The Good 'Bbuk
St. Lawrence String Quartet delivers a powerful musical statement
After two acclaimed albums of classical string quartets—by Schumann and Tchaikovsky, respectively—the St. Lawrence String Quartet has issued an extraordinary disc of modern recordings by Osvaldo Golijov, the Argentinean composer best known for his work with the Kronos Quartet. Yet, when Golijov says in the liner notes that his first meeting in 1991 with the redoubtable St. Lawrence String Quartet (Geoff Nuttall and Barry Shiffman, violins; Lesley Robertson, viola; and Marina Hoover, cello) was a life-defining moment, believe it—you'll be hard-pressed to find a more dynamic collaboration between a living composer and a contemporary ensemble.
No matter how you feel about contemporary composition, Yiddishbbuk (EMI Classics 573562) is in all likelihood the most powerful piece of new music that you will hear this year. Two of the selections included here, the title piece and the closing track, each won first prize at the Kennedy Center's Friedheim Awards for composition. (The Susan Rose Recording Fund for Contemporary Jewish Music of the National Foundation for Jewish Culture helped fund the recording project.) Think Hebrew mysticism mixed with the visceral force of a piercing Astor Piazzolla street-fight motif and the soul-shattering existential angst of novelist Franz Kafka, and you'll get an inkling of the intense emotions that this recording can stir. Not for the fainthearted.
Mortality rings throughout this work. "Last Round" (the title is borrowed from a short story on boxing by Julio Cortázar) was drafted in 1991 after Golijov learned that Piazzolla—the Argentinean composer and bandoneonista who transformed the tango with jazz and symphonic influences—had suffered a near-fatal stroke. "Last Round" is heard here for double string quartet (with the Ying Quartet) and double bass (Mark Dresser), with the two quartets confronting each other in a tango marked by pistol-hot triplets and menacing bow slides. "Last Round" segues into "Lullaby and Doina" (with flutist Tara Helen O'Connor), a variation on a theme that Golijov composed for the 2001 Sally Potter film The Man Who Cried, wedding lovely Yiddish and gypsy melodies.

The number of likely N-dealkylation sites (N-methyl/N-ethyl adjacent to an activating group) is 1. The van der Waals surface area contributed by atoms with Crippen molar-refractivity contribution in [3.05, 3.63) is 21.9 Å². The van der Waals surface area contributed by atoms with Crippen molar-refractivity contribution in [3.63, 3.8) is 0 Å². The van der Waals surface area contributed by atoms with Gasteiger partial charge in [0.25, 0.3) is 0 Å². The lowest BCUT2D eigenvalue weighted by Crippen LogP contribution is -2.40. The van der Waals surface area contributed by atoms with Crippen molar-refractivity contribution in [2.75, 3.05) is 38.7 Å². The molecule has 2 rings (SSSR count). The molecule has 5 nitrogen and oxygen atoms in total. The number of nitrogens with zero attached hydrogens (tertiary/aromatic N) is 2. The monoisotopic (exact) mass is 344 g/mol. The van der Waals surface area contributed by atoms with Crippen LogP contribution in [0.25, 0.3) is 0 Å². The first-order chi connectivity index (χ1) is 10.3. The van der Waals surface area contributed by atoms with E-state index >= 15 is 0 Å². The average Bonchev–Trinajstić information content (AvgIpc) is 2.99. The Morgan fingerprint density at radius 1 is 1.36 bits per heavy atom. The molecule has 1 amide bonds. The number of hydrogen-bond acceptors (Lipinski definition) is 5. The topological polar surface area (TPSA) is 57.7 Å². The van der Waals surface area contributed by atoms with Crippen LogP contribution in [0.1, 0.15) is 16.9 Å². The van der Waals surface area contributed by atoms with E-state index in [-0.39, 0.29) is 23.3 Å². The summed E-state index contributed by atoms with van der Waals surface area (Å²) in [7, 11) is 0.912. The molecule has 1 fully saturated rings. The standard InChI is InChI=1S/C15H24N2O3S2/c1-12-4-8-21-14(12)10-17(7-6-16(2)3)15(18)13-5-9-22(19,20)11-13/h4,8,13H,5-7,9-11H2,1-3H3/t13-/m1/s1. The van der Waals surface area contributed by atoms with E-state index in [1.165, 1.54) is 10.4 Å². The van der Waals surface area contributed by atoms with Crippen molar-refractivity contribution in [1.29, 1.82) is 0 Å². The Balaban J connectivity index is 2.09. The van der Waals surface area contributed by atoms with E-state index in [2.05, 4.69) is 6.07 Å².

Yiddishbbuk is a horse of another color. These "inscriptions" for string quartet are an attempt to reconstruct archaic apocryphal psalms that Kafka read while living in Prague. In a letter to a friend, Kafka once relayed some of the surviving text: "No one sings as purely as those who are in the deepest hell. Theirs is the song which we confused with that of the angels." Those fabled psalms, originally "in the mode of the Babylonic Lamentations," are transformed here into a memorial to the Holocaust, alternating between the elegiac and the chaotic. The movements of the piece bear the initials of the five people commemorated in the work, including three children interned by the Nazis at the Terezin concentration camp (their poems and drawings were preserved in the book I Never Saw Another Butterfly).
The disc concludes with "The Dreams and Prayers of Isaac the Blind," a piece for string quartet and klezmer clarinets (by Todd Palmer) that is an homage to a 12th-century kabbalist rabbi of Provence. It is a musical expression—reflecting joy and sorrow, laughter and tears—of a mystical Jewish belief in a constant state of communion in which human consciousness nurtures and renews itself through meditation. The piece deftly blends prayer and dance and leaves the listener in a state of grace that is all-too-rare in modern music. Five years ago, Kronos Quartet turned "The Dreams and Prayers of Isaac the Blind" into a classical best seller, but the SLSQ raises this work to new heights.
This article, "The Good 'Bbuk," is part of the Strings Archive, which you can access with a paid site subscription.
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